Champak was interviewed earlier this year by young people from the Changing Bradford project and his life story is featured in more detail in the Changing Bradford book. Yorkshire's art scene owes much to Champak who was the driving force behind the development of Bradford's famous Mela. He was the first to bring stars such as Nusrat Fateh Ali Khan to the city.

Wednesday, 2 October 2013

Radio Leeds interviews Mr Shah Akbar

Anyone listening to Radio Leeds this morning will have heard presenter Wes Butters interviewing one of our oral history interviewees, Mr Shah Akbar, who came to Bradford in the 1960s to work in the textile industry. Mr Akbar's full story can be read in the Changing Bradford book which will be launched at Impressions Gallery this weekend. The exhibition runs until 2 November.

Monday, 30 September 2013

Local press showcase Changing Bradford

With the exhibition up and running and the book launch only a few days away we have been delighted at the level of press interest.

Regular readers of the Telegraph & Argus may have spotted this very colourful article which featured last Saturday, and the same article is now online on the T&A website.

We'll be posting more information on the blog about the exhibition and book launch over the next few days, and we will also be showcasing some of the oral history material and photographs which are not in the book.

Changing Bradford exhibition opens!

We said things would go quiet for a while while the team grappled with the problem of select material for the book and exhibition. Not an easy task when you realise how much wonderful oral history material and photographs have been collected. However, its is all done. In fact, as you can see, with support from the amazing team of staff and New Focus members, the exhibition is now up and running in the stunning Studio space at Bradford's Impressions Gallery where it will remain open to the public until 2nd November. Do come and see it!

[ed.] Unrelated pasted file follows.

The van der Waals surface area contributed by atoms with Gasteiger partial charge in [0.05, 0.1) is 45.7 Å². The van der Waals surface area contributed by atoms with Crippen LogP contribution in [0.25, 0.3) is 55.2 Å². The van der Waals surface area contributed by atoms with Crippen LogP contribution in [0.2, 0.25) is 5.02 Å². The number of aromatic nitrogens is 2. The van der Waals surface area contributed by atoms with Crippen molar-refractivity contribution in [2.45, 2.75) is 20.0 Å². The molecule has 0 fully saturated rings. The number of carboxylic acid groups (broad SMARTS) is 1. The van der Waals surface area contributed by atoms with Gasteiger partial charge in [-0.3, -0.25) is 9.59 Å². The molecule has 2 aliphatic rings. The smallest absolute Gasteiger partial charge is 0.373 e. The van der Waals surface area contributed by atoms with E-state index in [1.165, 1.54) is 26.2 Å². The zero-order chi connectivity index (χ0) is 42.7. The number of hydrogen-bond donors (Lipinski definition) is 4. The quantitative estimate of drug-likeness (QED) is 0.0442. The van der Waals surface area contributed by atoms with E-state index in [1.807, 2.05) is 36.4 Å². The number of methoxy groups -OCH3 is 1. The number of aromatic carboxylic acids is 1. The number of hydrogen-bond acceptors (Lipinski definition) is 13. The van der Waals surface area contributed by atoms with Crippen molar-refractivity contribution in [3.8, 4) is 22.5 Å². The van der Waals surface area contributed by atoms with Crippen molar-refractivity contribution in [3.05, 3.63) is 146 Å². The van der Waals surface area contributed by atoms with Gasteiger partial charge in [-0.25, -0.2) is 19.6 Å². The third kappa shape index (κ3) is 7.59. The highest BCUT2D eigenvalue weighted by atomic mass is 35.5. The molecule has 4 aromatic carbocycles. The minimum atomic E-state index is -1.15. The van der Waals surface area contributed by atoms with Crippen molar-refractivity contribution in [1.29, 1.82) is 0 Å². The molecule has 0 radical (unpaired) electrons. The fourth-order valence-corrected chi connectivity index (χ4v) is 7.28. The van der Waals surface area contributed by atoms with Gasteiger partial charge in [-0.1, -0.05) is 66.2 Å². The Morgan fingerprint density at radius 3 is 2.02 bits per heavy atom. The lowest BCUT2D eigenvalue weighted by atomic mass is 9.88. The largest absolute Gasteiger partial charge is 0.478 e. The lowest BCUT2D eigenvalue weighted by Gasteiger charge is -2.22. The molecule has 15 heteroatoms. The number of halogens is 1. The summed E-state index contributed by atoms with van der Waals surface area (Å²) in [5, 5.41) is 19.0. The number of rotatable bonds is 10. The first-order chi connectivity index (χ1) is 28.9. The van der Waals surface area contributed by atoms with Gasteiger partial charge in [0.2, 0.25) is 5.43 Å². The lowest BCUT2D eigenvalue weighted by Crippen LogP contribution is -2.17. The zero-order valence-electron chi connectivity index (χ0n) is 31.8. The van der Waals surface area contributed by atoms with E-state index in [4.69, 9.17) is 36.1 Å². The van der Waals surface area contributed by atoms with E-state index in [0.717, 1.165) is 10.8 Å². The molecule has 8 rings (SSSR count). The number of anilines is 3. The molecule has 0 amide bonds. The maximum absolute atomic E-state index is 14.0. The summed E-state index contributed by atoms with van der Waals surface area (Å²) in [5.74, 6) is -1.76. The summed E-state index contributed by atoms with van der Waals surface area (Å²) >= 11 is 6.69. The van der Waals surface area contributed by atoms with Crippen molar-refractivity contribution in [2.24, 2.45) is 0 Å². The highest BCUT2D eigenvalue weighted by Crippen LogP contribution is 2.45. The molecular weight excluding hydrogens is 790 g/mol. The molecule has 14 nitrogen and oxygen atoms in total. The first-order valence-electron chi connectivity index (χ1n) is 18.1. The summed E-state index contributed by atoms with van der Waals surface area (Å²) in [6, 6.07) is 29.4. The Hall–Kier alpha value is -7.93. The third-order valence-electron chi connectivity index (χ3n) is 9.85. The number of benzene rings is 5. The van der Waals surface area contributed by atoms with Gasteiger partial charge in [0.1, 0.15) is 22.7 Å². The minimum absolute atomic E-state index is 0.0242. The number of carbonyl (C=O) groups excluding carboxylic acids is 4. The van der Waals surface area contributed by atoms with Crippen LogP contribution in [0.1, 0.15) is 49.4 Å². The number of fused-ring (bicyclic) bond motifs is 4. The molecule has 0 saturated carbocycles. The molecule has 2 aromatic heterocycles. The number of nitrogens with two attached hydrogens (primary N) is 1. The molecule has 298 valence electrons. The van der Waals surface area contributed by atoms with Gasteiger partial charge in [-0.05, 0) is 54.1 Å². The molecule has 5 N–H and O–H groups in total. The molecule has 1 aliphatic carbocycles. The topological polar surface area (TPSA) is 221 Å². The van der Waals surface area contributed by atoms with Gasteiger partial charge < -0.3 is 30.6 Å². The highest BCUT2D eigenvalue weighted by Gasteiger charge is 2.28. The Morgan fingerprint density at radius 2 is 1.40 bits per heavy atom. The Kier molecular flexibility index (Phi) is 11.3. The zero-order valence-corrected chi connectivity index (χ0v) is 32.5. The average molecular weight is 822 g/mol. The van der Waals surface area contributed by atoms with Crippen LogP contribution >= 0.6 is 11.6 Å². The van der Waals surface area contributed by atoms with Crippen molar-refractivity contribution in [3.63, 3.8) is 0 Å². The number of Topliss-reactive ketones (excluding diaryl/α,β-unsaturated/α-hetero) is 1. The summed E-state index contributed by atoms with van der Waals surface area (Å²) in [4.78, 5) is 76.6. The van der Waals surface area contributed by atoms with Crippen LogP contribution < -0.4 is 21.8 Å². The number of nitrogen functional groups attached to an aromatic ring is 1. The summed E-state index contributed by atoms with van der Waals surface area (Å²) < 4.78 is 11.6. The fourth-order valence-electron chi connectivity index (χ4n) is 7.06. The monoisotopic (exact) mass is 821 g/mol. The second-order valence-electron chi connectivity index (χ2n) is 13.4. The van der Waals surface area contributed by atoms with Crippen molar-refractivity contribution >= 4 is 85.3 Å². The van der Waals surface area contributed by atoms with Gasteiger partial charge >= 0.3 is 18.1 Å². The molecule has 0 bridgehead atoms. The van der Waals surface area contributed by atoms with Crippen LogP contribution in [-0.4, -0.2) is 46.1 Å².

Impressions Gallery is in Bradford's Centenary Square overlooking the Mirror Pool and Town Hall. Directions:

Saturday, 10 August 2013

Planning ahead!

The project team (L-R: Jen, Meena, Andy) get to grips with the vast quantity of interesting material from the oral history workshops. 
Although the blog has been quiet for the past few weeks, this reflects the fact that the main oral history workshops have now been completed. However, much is going on in the background as the project team progress the development of the publication and exhibition which will launch at Impressions Gallery in Bradford from 28 Sept. As 21 oral history interviews were recorded and multiple photographs taken of the interviewees, there is a lot of excellent material to choose from. Next week's workshop with young people from Manningham Youth Project and Impressions' New Focus group will have to make some tough decisions!

Sunday, 21 July 2013

Changing Bradford hits the headlines!

 It's great to know that we are not the only ones who think Changing Bradford is an exciting and worthwhile project. On Friday 19th July we were delighted to find this excellent feature in the Telegraph and Argus newspaper, written by reporter Emma Clayton. As well as a really well-rounded write-up, the article features a delightful photograph which captures a happy moment in the recent oral history interview with Naveeda Ikram, former Lord Mayor of Bradford. We are grateful to the T&A for helping us to publicise the project to wider audiences.

Monday, 8 July 2013

Exploring Bradford's built heritage

Part of the Changing Bradford aims has been to explore the influence and legacy of south Asian culture on Bradford's buildings and streetscape. Last Friday this was put into action as a group of young participants set off in a mini-bus to photograph some of the key places that have been highlighted by our oral history interviewees. One was the former Marlborough cinema, once famous as one of the earliest venues for Bollywood screenings but now, as seen from the advertising hoarding, a busy bazaar packed with stalls selling fabric and clothing.